The goal is to soften large deposits first, then persistent staining and small, micro staining. Specimens may come out clean after any of the following steps and we suggest stopping there to minimize possible damage to the finds and to reduce exposure to chemicals.

Be sure to soak your finds in water prior to any chemical treatment to saturate any matrix or host rock that may absorb chemicals.

Be sure to rinse and soak your finds in tap water for 24 hours between different steps.


Again, chemicals are the common way to clean off these coatings. Usually acetic acid (vinegar) or formic acid are used; however stronger acids like muratic acid can be used if needed. After these treatments be sure to soak with clean water as suggested to remove all residual chemicals.


Some coatings and deposits will resist even the toughest chemicals. At this point you will need to move to mechanical physical removal.

We have already introduced the textile spot cleaning gun however it should be listed here again as it falls under the mechanical removal methods. An ultrasonic cleaner wont remove rhyolite but it is a physical cleaning method to add to your cleaning arsenal.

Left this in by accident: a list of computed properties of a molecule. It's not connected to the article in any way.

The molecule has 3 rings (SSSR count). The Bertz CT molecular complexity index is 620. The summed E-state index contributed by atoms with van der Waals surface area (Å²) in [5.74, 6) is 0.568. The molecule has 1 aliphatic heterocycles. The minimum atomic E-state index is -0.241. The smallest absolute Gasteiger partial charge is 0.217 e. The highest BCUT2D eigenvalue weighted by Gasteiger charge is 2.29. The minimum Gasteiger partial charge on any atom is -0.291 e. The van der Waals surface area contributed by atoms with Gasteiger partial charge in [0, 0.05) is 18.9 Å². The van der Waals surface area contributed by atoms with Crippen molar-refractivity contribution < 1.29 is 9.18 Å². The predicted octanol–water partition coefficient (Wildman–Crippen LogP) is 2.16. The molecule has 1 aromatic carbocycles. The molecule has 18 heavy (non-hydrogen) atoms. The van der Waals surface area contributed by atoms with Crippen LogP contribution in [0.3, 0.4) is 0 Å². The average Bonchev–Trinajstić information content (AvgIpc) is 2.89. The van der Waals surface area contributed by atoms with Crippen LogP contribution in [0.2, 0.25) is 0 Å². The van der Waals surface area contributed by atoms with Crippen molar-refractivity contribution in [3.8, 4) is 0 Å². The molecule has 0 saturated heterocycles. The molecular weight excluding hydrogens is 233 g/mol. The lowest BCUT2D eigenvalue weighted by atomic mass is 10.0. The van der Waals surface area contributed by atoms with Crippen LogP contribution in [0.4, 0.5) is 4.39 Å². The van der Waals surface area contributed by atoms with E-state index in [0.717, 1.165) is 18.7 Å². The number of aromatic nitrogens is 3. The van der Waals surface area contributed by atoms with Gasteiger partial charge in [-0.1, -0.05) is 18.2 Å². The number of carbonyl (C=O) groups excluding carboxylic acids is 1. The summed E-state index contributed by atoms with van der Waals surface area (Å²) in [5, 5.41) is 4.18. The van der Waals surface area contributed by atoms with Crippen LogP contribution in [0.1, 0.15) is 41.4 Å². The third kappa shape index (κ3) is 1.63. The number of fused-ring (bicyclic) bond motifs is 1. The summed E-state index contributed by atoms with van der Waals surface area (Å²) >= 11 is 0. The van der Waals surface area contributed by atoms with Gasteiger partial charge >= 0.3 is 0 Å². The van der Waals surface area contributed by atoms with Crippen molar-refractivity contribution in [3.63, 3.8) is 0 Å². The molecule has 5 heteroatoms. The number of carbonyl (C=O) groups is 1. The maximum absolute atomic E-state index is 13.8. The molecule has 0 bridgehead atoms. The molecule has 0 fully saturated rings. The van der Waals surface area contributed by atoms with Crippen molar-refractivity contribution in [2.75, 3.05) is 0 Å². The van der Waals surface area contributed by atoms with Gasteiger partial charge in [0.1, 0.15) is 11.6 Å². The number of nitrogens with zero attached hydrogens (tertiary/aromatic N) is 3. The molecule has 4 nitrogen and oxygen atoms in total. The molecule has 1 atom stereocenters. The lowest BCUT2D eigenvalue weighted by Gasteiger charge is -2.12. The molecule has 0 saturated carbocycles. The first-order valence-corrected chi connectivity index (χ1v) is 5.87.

After all the dirt and deposits have been removed give your pieces a final hand cleaning with a toothbrush and cotton cloth to remove dust and oils from your hands. Final pieces are ready for display. Exercise caution displaying specimens that are UV reactive. When your pieces get dirty from display over time take a quick pass with the textile gun and dry.

Any questions let us know and remember, start with a junker!


Many of the cleaning methods mentioned on this site use chemicals. Be sure to review this section on the proper use of acids and chemicals and the manufacturer directions provided with the chemicals you purchase.